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I am trying to overload the '>' operator taking a pointer in parameter, however I get an error saying "operator > must have at least one parameter of type class". I do not get that error if I do not use pointer.

Note: S1 is a typedef'd structure, as well as elem.

bool operator>(S1 const *V1, S1 const *V2){
    if (V1->elem->code > V2->elem->code)
        return true;
    return false;
}

I use the operator in a case like this, for example :

S1 * funct(S1 *var1, S1 *var2){
    if (var1 > var2)
        return var1;
    return var2;
}
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Why not make it use references and dereference the pointers for comparison? ie. if((*var1) > (*var2)) –  GWW Oct 12 '11 at 1:44

3 Answers 3

up vote 1 down vote accepted

The compiler will want to turn your example into comparing the two pointer values. Having one parameter as a class type will tell it what it needs to know to resolve the overload.

bool operator>(const S1& V1, const S1& V2){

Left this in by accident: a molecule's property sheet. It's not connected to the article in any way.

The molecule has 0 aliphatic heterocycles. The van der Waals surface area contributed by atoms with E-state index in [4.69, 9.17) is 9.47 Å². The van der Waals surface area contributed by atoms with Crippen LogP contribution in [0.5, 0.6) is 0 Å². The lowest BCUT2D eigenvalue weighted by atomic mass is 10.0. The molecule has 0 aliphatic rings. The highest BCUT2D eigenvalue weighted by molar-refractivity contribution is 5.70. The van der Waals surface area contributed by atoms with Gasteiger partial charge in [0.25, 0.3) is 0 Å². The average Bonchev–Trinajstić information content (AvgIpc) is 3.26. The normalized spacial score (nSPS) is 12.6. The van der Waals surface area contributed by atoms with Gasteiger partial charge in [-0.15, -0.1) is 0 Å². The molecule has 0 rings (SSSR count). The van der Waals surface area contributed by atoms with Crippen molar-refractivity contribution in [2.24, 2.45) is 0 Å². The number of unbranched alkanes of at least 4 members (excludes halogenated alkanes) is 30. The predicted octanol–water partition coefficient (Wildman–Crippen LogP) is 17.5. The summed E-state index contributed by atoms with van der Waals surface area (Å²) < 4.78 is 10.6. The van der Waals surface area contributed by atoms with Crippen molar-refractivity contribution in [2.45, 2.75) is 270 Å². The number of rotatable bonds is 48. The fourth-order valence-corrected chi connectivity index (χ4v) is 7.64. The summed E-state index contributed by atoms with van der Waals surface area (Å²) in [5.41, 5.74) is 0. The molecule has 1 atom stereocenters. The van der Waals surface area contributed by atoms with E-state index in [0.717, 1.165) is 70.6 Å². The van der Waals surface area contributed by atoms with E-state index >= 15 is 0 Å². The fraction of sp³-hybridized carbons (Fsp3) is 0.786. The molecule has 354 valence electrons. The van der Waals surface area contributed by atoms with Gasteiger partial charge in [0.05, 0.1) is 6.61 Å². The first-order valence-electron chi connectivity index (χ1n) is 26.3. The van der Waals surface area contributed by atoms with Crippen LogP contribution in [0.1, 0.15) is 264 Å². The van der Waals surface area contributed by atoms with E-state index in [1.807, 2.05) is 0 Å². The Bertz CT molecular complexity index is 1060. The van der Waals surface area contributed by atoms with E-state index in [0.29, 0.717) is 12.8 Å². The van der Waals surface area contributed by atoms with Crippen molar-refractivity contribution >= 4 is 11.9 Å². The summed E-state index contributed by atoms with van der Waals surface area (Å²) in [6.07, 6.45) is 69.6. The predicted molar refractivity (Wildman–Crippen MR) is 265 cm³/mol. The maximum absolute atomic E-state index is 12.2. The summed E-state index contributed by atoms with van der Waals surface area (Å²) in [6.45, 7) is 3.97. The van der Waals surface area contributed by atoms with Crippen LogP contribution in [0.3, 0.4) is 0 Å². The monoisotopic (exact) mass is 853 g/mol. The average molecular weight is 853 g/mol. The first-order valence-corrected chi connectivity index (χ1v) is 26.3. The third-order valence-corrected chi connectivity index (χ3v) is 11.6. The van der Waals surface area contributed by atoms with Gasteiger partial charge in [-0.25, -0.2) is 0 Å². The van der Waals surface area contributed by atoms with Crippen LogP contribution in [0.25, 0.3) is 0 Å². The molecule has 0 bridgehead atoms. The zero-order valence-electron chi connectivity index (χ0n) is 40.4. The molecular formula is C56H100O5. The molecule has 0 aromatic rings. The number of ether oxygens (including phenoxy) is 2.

if (V1.elem->code > V2.elem->code)
        return true;
    return false;
}

S1 * funct(S1 *var1, S1 *var2){
    if (*var1 > *var2)
        return var1;
    return var2;
}

Also, and I'm a bit rusty on this, but I think you have to declare the operator as a friend of S1, or make it a memeber.

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It does not need to be a friend or a member any more than any other function would. It only needs to be a friend if it attempts to access private or protected members of S1. –  Mankarse Oct 12 '11 at 1:56
    
Ahh, OK, thanks, @Mankarse. It's been a while since I did one of these that wasn't a member. –  kylben Oct 12 '11 at 1:58
    
I'm not sure about Mankarse's answer, but this solution seems to be working for me. Thanks –  MrRoy Oct 12 '11 at 2:13

This does not work because operator< is already defined for pointers. It is impossible to overload operators on built-in types because all of the operators that make sense for built-in types are already defined.

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In my opinion, when you want to define a new operator which has more than one parameter.there are two things you must do.

  1. Overload operator must be defined outside of the class.
  2. The overload operator must be declared a friend functions or class of the class.

That's my experience.

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